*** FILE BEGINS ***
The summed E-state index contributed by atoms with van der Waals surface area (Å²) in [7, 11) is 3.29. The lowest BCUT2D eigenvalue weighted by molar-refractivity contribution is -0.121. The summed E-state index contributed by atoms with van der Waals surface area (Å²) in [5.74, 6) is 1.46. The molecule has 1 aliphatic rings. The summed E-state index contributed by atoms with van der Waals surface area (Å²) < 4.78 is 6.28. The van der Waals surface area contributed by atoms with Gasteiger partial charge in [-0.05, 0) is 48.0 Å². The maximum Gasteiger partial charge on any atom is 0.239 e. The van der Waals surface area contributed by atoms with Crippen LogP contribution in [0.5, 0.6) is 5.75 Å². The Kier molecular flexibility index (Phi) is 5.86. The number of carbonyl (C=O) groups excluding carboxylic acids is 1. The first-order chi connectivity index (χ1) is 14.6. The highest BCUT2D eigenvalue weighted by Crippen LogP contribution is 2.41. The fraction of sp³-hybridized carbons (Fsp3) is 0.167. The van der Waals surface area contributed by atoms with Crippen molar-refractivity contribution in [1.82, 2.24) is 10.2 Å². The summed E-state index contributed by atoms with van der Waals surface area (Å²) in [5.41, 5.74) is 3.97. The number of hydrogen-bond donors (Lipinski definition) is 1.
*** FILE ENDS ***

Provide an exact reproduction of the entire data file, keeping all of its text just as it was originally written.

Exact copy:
The summed E-state index contributed by atoms with van der Waals surface area (Å²) in [7, 11) is 3.29. The lowest BCUT2D eigenvalue weighted by molar-refractivity contribution is -0.121. The summed E-state index contributed by atoms with van der Waals surface area (Å²) in [5.74, 6) is 1.46. The molecule has 1 aliphatic rings. The summed E-state index contributed by atoms with van der Waals surface area (Å²) < 4.78 is 6.28. The van der Waals surface area contributed by atoms with Gasteiger partial charge in [-0.05, 0) is 48.0 Å². The maximum Gasteiger partial charge on any atom is 0.239 e. The van der Waals surface area contributed by atoms with Crippen LogP contribution in [0.5, 0.6) is 5.75 Å². The Kier molecular flexibility index (Phi) is 5.86. The number of carbonyl (C=O) groups excluding carboxylic acids is 1. The first-order chi connectivity index (χ1) is 14.6. The highest BCUT2D eigenvalue weighted by Crippen LogP contribution is 2.41. The fraction of sp³-hybridized carbons (Fsp3) is 0.167. The van der Waals surface area contributed by atoms with Crippen molar-refractivity contribution in [1.82, 2.24) is 10.2 Å². The summed E-state index contributed by atoms with van der Waals surface area (Å²) in [5.41, 5.74) is 3.97. The number of hydrogen-bond donors (Lipinski definition) is 1.